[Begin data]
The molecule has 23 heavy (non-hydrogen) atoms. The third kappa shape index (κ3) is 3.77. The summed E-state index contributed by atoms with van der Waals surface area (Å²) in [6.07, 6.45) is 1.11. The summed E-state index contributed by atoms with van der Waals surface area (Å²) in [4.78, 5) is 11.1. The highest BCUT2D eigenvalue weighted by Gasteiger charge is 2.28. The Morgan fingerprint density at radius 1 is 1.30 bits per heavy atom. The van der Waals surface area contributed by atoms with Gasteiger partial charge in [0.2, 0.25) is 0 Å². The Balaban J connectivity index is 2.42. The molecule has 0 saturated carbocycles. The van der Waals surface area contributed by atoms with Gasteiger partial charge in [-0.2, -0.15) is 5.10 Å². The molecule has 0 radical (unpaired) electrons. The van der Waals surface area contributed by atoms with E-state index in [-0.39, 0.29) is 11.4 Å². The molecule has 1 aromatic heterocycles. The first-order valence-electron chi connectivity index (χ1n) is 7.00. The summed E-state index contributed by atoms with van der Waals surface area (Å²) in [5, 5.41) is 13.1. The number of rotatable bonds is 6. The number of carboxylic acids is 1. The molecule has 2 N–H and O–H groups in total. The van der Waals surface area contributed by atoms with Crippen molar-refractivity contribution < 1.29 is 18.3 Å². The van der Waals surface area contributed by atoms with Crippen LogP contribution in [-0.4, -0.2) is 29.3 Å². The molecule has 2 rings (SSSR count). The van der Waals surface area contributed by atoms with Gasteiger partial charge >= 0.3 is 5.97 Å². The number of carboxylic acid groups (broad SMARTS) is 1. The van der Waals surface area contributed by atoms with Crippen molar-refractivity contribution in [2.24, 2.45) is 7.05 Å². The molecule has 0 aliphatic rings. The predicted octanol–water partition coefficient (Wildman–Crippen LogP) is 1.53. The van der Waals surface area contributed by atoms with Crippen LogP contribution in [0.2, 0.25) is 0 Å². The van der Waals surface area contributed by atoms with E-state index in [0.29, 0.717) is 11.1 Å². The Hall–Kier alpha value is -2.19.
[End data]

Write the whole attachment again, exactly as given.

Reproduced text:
The molecule has 23 heavy (non-hydrogen) atoms. The third kappa shape index (κ3) is 3.77. The summed E-state index contributed by atoms with van der Waals surface area (Å²) in [6.07, 6.45) is 1.11. The summed E-state index contributed by atoms with van der Waals surface area (Å²) in [4.78, 5) is 11.1. The highest BCUT2D eigenvalue weighted by Gasteiger charge is 2.28. The Morgan fingerprint density at radius 1 is 1.30 bits per heavy atom. The van der Waals surface area contributed by atoms with Gasteiger partial charge in [0.2, 0.25) is 0 Å². The Balaban J connectivity index is 2.42. The molecule has 0 saturated carbocycles. The van der Waals surface area contributed by atoms with Gasteiger partial charge in [-0.2, -0.15) is 5.10 Å². The molecule has 0 radical (unpaired) electrons. The van der Waals surface area contributed by atoms with E-state index in [-0.39, 0.29) is 11.4 Å². The molecule has 1 aromatic heterocycles. The first-order valence-electron chi connectivity index (χ1n) is 7.00. The summed E-state index contributed by atoms with van der Waals surface area (Å²) in [5, 5.41) is 13.1. The number of rotatable bonds is 6. The number of carboxylic acids is 1. The molecule has 2 N–H and O–H groups in total. The van der Waals surface area contributed by atoms with Crippen molar-refractivity contribution < 1.29 is 18.3 Å². The van der Waals surface area contributed by atoms with Crippen LogP contribution in [-0.4, -0.2) is 29.3 Å². The molecule has 2 rings (SSSR count). The van der Waals surface area contributed by atoms with Gasteiger partial charge >= 0.3 is 5.97 Å². The number of carboxylic acid groups (broad SMARTS) is 1. The van der Waals surface area contributed by atoms with Crippen molar-refractivity contribution in [2.24, 2.45) is 7.05 Å². The molecule has 0 aliphatic rings. The predicted octanol–water partition coefficient (Wildman–Crippen LogP) is 1.53. The van der Waals surface area contributed by atoms with Crippen LogP contribution in [0.2, 0.25) is 0 Å². The van der Waals surface area contributed by atoms with E-state index in [0.29, 0.717) is 11.1 Å². The Hall–Kier alpha value is -2.19.